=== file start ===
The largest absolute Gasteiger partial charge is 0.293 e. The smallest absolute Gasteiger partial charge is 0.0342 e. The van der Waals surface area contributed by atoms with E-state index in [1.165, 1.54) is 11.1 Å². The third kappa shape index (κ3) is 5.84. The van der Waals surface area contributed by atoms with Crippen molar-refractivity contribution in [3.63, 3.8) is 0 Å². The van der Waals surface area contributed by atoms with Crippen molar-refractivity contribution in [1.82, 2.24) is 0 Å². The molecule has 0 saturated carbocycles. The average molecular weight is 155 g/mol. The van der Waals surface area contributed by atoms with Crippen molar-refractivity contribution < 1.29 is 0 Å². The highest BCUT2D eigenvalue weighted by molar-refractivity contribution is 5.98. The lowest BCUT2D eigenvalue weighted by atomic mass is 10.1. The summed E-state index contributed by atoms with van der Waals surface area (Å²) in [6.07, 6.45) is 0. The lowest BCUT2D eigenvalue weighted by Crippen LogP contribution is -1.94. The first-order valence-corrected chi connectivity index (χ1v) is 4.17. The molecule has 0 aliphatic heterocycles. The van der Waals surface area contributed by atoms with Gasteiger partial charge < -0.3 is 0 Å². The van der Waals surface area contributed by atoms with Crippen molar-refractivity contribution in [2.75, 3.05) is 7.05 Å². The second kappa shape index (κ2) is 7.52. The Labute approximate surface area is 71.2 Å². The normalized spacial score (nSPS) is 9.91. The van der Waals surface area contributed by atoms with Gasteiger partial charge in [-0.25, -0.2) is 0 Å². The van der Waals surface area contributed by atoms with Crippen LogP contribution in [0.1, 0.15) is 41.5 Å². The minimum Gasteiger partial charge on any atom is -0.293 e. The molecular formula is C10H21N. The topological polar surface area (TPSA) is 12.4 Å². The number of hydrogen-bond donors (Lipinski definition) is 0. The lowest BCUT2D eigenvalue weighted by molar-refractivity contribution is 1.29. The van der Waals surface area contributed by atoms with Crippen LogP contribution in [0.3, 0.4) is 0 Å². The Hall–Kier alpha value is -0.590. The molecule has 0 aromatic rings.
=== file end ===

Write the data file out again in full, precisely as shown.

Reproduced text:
The largest absolute Gasteiger partial charge is 0.293 e. The smallest absolute Gasteiger partial charge is 0.0342 e. The van der Waals surface area contributed by atoms with E-state index in [1.165, 1.54) is 11.1 Å². The third kappa shape index (κ3) is 5.84. The van der Waals surface area contributed by atoms with Crippen molar-refractivity contribution in [3.63, 3.8) is 0 Å². The van der Waals surface area contributed by atoms with Crippen molar-refractivity contribution in [1.82, 2.24) is 0 Å². The molecule has 0 saturated carbocycles. The average molecular weight is 155 g/mol. The van der Waals surface area contributed by atoms with Crippen molar-refractivity contribution < 1.29 is 0 Å². The highest BCUT2D eigenvalue weighted by molar-refractivity contribution is 5.98. The lowest BCUT2D eigenvalue weighted by atomic mass is 10.1. The summed E-state index contributed by atoms with van der Waals surface area (Å²) in [6.07, 6.45) is 0. The lowest BCUT2D eigenvalue weighted by Crippen LogP contribution is -1.94. The first-order valence-corrected chi connectivity index (χ1v) is 4.17. The molecule has 0 aliphatic heterocycles. The van der Waals surface area contributed by atoms with Gasteiger partial charge < -0.3 is 0 Å². The van der Waals surface area contributed by atoms with Crippen molar-refractivity contribution in [2.75, 3.05) is 7.05 Å². The second kappa shape index (κ2) is 7.52. The Labute approximate surface area is 71.2 Å². The normalized spacial score (nSPS) is 9.91. The van der Waals surface area contributed by atoms with Gasteiger partial charge in [-0.25, -0.2) is 0 Å². The van der Waals surface area contributed by atoms with Crippen LogP contribution in [0.1, 0.15) is 41.5 Å². The minimum Gasteiger partial charge on any atom is -0.293 e. The molecular formula is C10H21N. The topological polar surface area (TPSA) is 12.4 Å². The number of hydrogen-bond donors (Lipinski definition) is 0. The lowest BCUT2D eigenvalue weighted by molar-refractivity contribution is 1.29. The van der Waals surface area contributed by atoms with Crippen LogP contribution in [0.3, 0.4) is 0 Å². The Hall–Kier alpha value is -0.590. The molecule has 0 aromatic rings.